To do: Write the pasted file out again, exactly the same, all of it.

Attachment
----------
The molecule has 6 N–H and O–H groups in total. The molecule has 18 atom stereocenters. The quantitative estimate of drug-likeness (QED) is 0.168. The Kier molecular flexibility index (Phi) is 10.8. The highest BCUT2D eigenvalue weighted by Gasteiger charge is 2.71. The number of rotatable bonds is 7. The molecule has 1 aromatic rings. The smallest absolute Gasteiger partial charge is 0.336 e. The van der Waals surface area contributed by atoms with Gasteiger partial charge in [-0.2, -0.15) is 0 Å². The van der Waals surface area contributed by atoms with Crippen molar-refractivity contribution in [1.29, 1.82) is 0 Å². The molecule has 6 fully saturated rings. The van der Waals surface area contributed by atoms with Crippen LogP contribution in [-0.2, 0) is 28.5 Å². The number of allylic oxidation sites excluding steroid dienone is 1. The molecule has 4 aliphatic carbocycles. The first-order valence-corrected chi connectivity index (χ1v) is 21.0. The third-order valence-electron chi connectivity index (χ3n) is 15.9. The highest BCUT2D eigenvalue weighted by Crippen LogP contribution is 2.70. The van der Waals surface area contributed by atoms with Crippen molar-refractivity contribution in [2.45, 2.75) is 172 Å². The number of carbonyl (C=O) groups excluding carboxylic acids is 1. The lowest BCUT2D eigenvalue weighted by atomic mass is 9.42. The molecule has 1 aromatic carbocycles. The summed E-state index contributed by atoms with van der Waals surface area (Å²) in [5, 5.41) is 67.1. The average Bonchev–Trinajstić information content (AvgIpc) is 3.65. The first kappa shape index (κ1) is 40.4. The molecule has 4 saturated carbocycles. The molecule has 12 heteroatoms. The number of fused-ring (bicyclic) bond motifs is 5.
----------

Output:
The molecule has 6 N–H and O–H groups in total. The molecule has 18 atom stereocenters. The quantitative estimate of drug-likeness (QED) is 0.168. The Kier molecular flexibility index (Phi) is 10.8. The highest BCUT2D eigenvalue weighted by Gasteiger charge is 2.71. The number of rotatable bonds is 7. The molecule has 1 aromatic rings. The smallest absolute Gasteiger partial charge is 0.336 e. The van der Waals surface area contributed by atoms with Gasteiger partial charge in [-0.2, -0.15) is 0 Å². The van der Waals surface area contributed by atoms with Crippen molar-refractivity contribution in [1.29, 1.82) is 0 Å². The molecule has 6 fully saturated rings. The van der Waals surface area contributed by atoms with Crippen LogP contribution in [-0.2, 0) is 28.5 Å². The number of allylic oxidation sites excluding steroid dienone is 1. The molecule has 4 aliphatic carbocycles. The first-order valence-corrected chi connectivity index (χ1v) is 21.0. The third-order valence-electron chi connectivity index (χ3n) is 15.9. The highest BCUT2D eigenvalue weighted by Crippen LogP contribution is 2.70. The van der Waals surface area contributed by atoms with Crippen molar-refractivity contribution in [2.45, 2.75) is 172 Å². The number of carbonyl (C=O) groups excluding carboxylic acids is 1. The lowest BCUT2D eigenvalue weighted by atomic mass is 9.42. The molecule has 1 aromatic carbocycles. The summed E-state index contributed by atoms with van der Waals surface area (Å²) in [5, 5.41) is 67.1. The average Bonchev–Trinajstić information content (AvgIpc) is 3.65. The first kappa shape index (κ1) is 40.4. The molecule has 4 saturated carbocycles. The molecule has 12 heteroatoms. The number of fused-ring (bicyclic) bond motifs is 5.